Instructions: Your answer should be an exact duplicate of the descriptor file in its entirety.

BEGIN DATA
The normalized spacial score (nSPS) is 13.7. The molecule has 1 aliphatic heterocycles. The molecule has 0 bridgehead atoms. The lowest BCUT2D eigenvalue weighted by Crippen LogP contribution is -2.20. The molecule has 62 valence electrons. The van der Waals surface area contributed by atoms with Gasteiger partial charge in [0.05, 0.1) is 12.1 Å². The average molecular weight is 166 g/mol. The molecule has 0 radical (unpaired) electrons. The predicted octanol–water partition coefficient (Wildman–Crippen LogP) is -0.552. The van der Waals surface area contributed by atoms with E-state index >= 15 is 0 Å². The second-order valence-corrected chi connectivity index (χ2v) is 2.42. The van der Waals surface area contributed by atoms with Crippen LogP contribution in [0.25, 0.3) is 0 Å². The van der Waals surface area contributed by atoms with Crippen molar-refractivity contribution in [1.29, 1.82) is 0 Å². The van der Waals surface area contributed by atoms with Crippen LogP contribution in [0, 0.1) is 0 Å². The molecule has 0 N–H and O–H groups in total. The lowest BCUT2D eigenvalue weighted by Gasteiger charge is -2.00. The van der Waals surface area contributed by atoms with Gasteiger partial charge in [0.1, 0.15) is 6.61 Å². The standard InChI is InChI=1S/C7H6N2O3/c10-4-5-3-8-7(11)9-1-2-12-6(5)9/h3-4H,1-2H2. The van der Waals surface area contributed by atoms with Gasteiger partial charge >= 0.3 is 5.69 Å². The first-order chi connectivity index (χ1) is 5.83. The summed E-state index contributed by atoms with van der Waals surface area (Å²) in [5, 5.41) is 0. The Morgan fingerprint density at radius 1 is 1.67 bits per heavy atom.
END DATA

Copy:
The normalized spacial score (nSPS) is 13.7. The molecule has 1 aliphatic heterocycles. The molecule has 0 bridgehead atoms. The lowest BCUT2D eigenvalue weighted by Crippen LogP contribution is -2.20. The molecule has 62 valence electrons. The van der Waals surface area contributed by atoms with Gasteiger partial charge in [0.05, 0.1) is 12.1 Å². The average molecular weight is 166 g/mol. The molecule has 0 radical (unpaired) electrons. The predicted octanol–water partition coefficient (Wildman–Crippen LogP) is -0.552. The van der Waals surface area contributed by atoms with E-state index >= 15 is 0 Å². The second-order valence-corrected chi connectivity index (χ2v) is 2.42. The van der Waals surface area contributed by atoms with Crippen LogP contribution in [0.25, 0.3) is 0 Å². The van der Waals surface area contributed by atoms with Crippen molar-refractivity contribution in [1.29, 1.82) is 0 Å². The van der Waals surface area contributed by atoms with Crippen LogP contribution in [0, 0.1) is 0 Å². The molecule has 0 N–H and O–H groups in total. The lowest BCUT2D eigenvalue weighted by Gasteiger charge is -2.00. The van der Waals surface area contributed by atoms with Gasteiger partial charge in [0.1, 0.15) is 6.61 Å². The standard InChI is InChI=1S/C7H6N2O3/c10-4-5-3-8-7(11)9-1-2-12-6(5)9/h3-4H,1-2H2. The van der Waals surface area contributed by atoms with Gasteiger partial charge >= 0.3 is 5.69 Å². The first-order chi connectivity index (χ1) is 5.83. The summed E-state index contributed by atoms with van der Waals surface area (Å²) in [5, 5.41) is 0. The Morgan fingerprint density at radius 1 is 1.67 bits per heavy atom.